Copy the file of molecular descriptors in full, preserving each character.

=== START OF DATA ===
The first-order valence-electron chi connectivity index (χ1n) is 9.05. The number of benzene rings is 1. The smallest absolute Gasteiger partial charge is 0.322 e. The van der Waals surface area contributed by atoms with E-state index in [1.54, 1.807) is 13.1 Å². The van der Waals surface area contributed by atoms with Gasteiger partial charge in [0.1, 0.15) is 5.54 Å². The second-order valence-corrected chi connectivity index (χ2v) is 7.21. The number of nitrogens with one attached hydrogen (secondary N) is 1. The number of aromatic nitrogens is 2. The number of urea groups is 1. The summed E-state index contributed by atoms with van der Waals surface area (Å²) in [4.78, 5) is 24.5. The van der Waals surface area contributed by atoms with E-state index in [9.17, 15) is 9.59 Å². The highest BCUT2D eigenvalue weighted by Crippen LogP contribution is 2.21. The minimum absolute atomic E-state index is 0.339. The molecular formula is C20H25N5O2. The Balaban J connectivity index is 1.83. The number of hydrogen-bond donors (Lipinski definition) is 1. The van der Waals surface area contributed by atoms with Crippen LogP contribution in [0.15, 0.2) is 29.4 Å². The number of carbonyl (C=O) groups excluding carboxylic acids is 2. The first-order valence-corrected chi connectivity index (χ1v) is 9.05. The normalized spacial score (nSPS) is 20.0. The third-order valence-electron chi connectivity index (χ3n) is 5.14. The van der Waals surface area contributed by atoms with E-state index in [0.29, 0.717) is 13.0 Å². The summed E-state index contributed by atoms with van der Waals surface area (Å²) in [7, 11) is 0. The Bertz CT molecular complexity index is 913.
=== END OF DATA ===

The first-order valence-electron chi connectivity index (χ1n) is 9.05. The number of benzene rings is 1. The smallest absolute Gasteiger partial charge is 0.322 e. The van der Waals surface area contributed by atoms with E-state index in [1.54, 1.807) is 13.1 Å². The van der Waals surface area contributed by atoms with Gasteiger partial charge in [0.1, 0.15) is 5.54 Å². The second-order valence-corrected chi connectivity index (χ2v) is 7.21. The number of nitrogens with one attached hydrogen (secondary N) is 1. The number of aromatic nitrogens is 2. The number of urea groups is 1. The summed E-state index contributed by atoms with van der Waals surface area (Å²) in [4.78, 5) is 24.5. The van der Waals surface area contributed by atoms with E-state index in [9.17, 15) is 9.59 Å². The highest BCUT2D eigenvalue weighted by Crippen LogP contribution is 2.21. The minimum absolute atomic E-state index is 0.339. The molecular formula is C20H25N5O2. The Balaban J connectivity index is 1.83. The number of hydrogen-bond donors (Lipinski definition) is 1. The van der Waals surface area contributed by atoms with Crippen LogP contribution in [0.15, 0.2) is 29.4 Å². The number of carbonyl (C=O) groups excluding carboxylic acids is 2. The first-order valence-corrected chi connectivity index (χ1v) is 9.05. The normalized spacial score (nSPS) is 20.0. The third-order valence-electron chi connectivity index (χ3n) is 5.14. The van der Waals surface area contributed by atoms with E-state index in [0.29, 0.717) is 13.0 Å². The summed E-state index contributed by atoms with van der Waals surface area (Å²) in [7, 11) is 0. The Bertz CT molecular complexity index is 913.